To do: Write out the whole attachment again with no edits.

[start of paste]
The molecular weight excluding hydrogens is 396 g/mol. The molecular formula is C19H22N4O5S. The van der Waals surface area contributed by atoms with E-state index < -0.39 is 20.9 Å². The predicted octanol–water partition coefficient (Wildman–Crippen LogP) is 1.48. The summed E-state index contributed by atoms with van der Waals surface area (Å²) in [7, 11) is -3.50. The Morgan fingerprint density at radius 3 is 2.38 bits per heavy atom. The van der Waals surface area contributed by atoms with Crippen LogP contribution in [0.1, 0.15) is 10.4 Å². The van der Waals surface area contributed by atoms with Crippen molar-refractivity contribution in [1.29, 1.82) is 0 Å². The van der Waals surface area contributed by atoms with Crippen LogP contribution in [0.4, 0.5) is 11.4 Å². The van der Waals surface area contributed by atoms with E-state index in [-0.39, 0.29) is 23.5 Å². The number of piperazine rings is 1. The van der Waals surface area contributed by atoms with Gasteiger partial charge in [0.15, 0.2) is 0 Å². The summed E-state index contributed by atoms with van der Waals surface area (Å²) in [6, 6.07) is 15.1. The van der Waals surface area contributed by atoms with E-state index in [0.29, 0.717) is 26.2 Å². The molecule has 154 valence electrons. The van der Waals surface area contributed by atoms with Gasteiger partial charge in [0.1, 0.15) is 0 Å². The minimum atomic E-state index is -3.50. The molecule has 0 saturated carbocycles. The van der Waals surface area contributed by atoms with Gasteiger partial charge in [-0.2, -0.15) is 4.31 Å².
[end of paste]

The molecular weight excluding hydrogens is 396 g/mol. The molecular formula is C19H22N4O5S. The van der Waals surface area contributed by atoms with E-state index < -0.39 is 20.9 Å². The predicted octanol–water partition coefficient (Wildman–Crippen LogP) is 1.48. The summed E-state index contributed by atoms with van der Waals surface area (Å²) in [7, 11) is -3.50. The Morgan fingerprint density at radius 3 is 2.38 bits per heavy atom. The van der Waals surface area contributed by atoms with Crippen LogP contribution in [0.1, 0.15) is 10.4 Å². The van der Waals surface area contributed by atoms with Crippen molar-refractivity contribution in [1.29, 1.82) is 0 Å². The van der Waals surface area contributed by atoms with Crippen LogP contribution in [0.4, 0.5) is 11.4 Å². The van der Waals surface area contributed by atoms with E-state index in [-0.39, 0.29) is 23.5 Å². The number of piperazine rings is 1. The van der Waals surface area contributed by atoms with Gasteiger partial charge in [0.15, 0.2) is 0 Å². The summed E-state index contributed by atoms with van der Waals surface area (Å²) in [6, 6.07) is 15.1. The van der Waals surface area contributed by atoms with E-state index in [0.29, 0.717) is 26.2 Å². The molecule has 154 valence electrons. The van der Waals surface area contributed by atoms with Gasteiger partial charge in [0.1, 0.15) is 0 Å². The minimum atomic E-state index is -3.50. The molecule has 0 saturated carbocycles. The van der Waals surface area contributed by atoms with Gasteiger partial charge in [-0.2, -0.15) is 4.31 Å².